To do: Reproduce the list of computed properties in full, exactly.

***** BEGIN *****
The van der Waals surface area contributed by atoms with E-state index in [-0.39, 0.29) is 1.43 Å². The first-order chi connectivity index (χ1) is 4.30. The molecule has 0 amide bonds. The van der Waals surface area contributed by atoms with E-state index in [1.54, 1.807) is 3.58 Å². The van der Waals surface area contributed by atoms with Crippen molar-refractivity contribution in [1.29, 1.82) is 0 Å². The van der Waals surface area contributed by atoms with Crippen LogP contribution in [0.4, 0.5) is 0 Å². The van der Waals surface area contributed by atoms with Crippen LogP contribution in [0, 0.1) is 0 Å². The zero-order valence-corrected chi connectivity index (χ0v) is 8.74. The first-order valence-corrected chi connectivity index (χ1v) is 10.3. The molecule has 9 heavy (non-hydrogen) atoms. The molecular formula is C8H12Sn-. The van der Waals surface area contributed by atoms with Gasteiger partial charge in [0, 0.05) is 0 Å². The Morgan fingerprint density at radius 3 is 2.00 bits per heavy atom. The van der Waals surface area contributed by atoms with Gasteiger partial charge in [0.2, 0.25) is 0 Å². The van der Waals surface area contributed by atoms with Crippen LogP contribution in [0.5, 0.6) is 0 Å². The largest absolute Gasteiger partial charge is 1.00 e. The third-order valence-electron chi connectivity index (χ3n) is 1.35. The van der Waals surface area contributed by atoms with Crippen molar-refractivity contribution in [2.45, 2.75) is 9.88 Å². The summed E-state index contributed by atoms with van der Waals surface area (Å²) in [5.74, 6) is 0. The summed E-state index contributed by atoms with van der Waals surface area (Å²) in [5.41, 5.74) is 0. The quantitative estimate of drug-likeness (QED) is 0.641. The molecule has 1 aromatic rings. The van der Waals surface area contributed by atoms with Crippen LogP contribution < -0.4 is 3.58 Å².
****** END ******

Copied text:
The van der Waals surface area contributed by atoms with E-state index in [-0.39, 0.29) is 1.43 Å². The first-order chi connectivity index (χ1) is 4.30. The molecule has 0 amide bonds. The van der Waals surface area contributed by atoms with E-state index in [1.54, 1.807) is 3.58 Å². The van der Waals surface area contributed by atoms with Crippen molar-refractivity contribution in [1.29, 1.82) is 0 Å². The van der Waals surface area contributed by atoms with Crippen LogP contribution in [0.4, 0.5) is 0 Å². The van der Waals surface area contributed by atoms with Crippen LogP contribution in [0, 0.1) is 0 Å². The zero-order valence-corrected chi connectivity index (χ0v) is 8.74. The first-order valence-corrected chi connectivity index (χ1v) is 10.3. The molecule has 9 heavy (non-hydrogen) atoms. The molecular formula is C8H12Sn-. The van der Waals surface area contributed by atoms with Gasteiger partial charge in [0, 0.05) is 0 Å². The Morgan fingerprint density at radius 3 is 2.00 bits per heavy atom. The van der Waals surface area contributed by atoms with Gasteiger partial charge in [0.2, 0.25) is 0 Å². The van der Waals surface area contributed by atoms with Crippen LogP contribution in [0.5, 0.6) is 0 Å². The largest absolute Gasteiger partial charge is 1.00 e. The third-order valence-electron chi connectivity index (χ3n) is 1.35. The van der Waals surface area contributed by atoms with Crippen molar-refractivity contribution in [2.45, 2.75) is 9.88 Å². The summed E-state index contributed by atoms with van der Waals surface area (Å²) in [5.74, 6) is 0. The summed E-state index contributed by atoms with van der Waals surface area (Å²) in [5.41, 5.74) is 0. The quantitative estimate of drug-likeness (QED) is 0.641. The molecule has 1 aromatic rings. The van der Waals surface area contributed by atoms with Crippen LogP contribution < -0.4 is 3.58 Å².